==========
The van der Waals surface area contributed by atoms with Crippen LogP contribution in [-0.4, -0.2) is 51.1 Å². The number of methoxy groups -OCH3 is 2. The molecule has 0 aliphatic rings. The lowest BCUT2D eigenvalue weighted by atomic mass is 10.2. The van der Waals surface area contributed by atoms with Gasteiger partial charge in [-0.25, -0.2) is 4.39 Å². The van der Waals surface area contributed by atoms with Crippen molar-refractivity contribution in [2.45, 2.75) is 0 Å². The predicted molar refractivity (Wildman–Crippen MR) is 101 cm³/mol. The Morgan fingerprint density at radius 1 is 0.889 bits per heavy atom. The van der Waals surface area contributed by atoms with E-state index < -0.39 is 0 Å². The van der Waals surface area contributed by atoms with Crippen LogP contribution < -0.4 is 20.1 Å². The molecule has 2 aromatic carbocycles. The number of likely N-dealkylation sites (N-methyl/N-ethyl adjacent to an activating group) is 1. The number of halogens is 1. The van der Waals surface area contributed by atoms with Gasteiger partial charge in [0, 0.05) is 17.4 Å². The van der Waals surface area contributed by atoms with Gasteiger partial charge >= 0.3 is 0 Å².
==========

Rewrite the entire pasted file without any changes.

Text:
The van der Waals surface area contributed by atoms with Crippen LogP contribution in [-0.4, -0.2) is 51.1 Å². The number of methoxy groups -OCH3 is 2. The molecule has 0 aliphatic rings. The lowest BCUT2D eigenvalue weighted by atomic mass is 10.2. The van der Waals surface area contributed by atoms with Gasteiger partial charge in [-0.25, -0.2) is 4.39 Å². The van der Waals surface area contributed by atoms with Crippen molar-refractivity contribution in [2.45, 2.75) is 0 Å². The predicted molar refractivity (Wildman–Crippen MR) is 101 cm³/mol. The Morgan fingerprint density at radius 1 is 0.889 bits per heavy atom. The van der Waals surface area contributed by atoms with E-state index < -0.39 is 0 Å². The van der Waals surface area contributed by atoms with Crippen LogP contribution < -0.4 is 20.1 Å². The molecule has 2 aromatic carbocycles. The number of likely N-dealkylation sites (N-methyl/N-ethyl adjacent to an activating group) is 1. The number of halogens is 1. The van der Waals surface area contributed by atoms with Gasteiger partial charge in [0, 0.05) is 17.4 Å². The van der Waals surface area contributed by atoms with Gasteiger partial charge >= 0.3 is 0 Å².